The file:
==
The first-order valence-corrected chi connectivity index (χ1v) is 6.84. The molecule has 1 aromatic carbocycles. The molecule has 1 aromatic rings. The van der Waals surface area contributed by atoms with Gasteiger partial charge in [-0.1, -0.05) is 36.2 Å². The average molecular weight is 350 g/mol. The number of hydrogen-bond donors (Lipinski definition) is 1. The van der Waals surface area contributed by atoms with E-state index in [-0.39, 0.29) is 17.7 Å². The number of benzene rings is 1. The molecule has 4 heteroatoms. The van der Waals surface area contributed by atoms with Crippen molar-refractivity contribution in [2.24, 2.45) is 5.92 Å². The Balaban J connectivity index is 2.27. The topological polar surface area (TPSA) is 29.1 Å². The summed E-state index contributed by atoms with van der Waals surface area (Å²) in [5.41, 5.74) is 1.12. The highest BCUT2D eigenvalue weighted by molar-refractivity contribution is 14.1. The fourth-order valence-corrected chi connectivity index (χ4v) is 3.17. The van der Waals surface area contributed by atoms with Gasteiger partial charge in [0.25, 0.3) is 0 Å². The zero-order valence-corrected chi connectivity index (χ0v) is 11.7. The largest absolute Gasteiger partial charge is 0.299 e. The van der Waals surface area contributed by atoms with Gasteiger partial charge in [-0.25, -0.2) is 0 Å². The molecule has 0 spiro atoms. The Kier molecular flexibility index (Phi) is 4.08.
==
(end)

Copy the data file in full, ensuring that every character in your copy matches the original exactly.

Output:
The first-order valence-corrected chi connectivity index (χ1v) is 6.84. The molecule has 1 aromatic carbocycles. The molecule has 1 aromatic rings. The van der Waals surface area contributed by atoms with Gasteiger partial charge in [-0.1, -0.05) is 36.2 Å². The average molecular weight is 350 g/mol. The number of hydrogen-bond donors (Lipinski definition) is 1. The van der Waals surface area contributed by atoms with E-state index in [-0.39, 0.29) is 17.7 Å². The number of benzene rings is 1. The molecule has 4 heteroatoms. The van der Waals surface area contributed by atoms with Crippen molar-refractivity contribution in [2.24, 2.45) is 5.92 Å². The Balaban J connectivity index is 2.27. The topological polar surface area (TPSA) is 29.1 Å². The summed E-state index contributed by atoms with van der Waals surface area (Å²) in [5.41, 5.74) is 1.12. The highest BCUT2D eigenvalue weighted by molar-refractivity contribution is 14.1. The fourth-order valence-corrected chi connectivity index (χ4v) is 3.17. The van der Waals surface area contributed by atoms with Gasteiger partial charge in [0.25, 0.3) is 0 Å². The zero-order valence-corrected chi connectivity index (χ0v) is 11.7. The largest absolute Gasteiger partial charge is 0.299 e. The van der Waals surface area contributed by atoms with Gasteiger partial charge in [-0.25, -0.2) is 0 Å². The molecule has 0 spiro atoms. The Kier molecular flexibility index (Phi) is 4.08.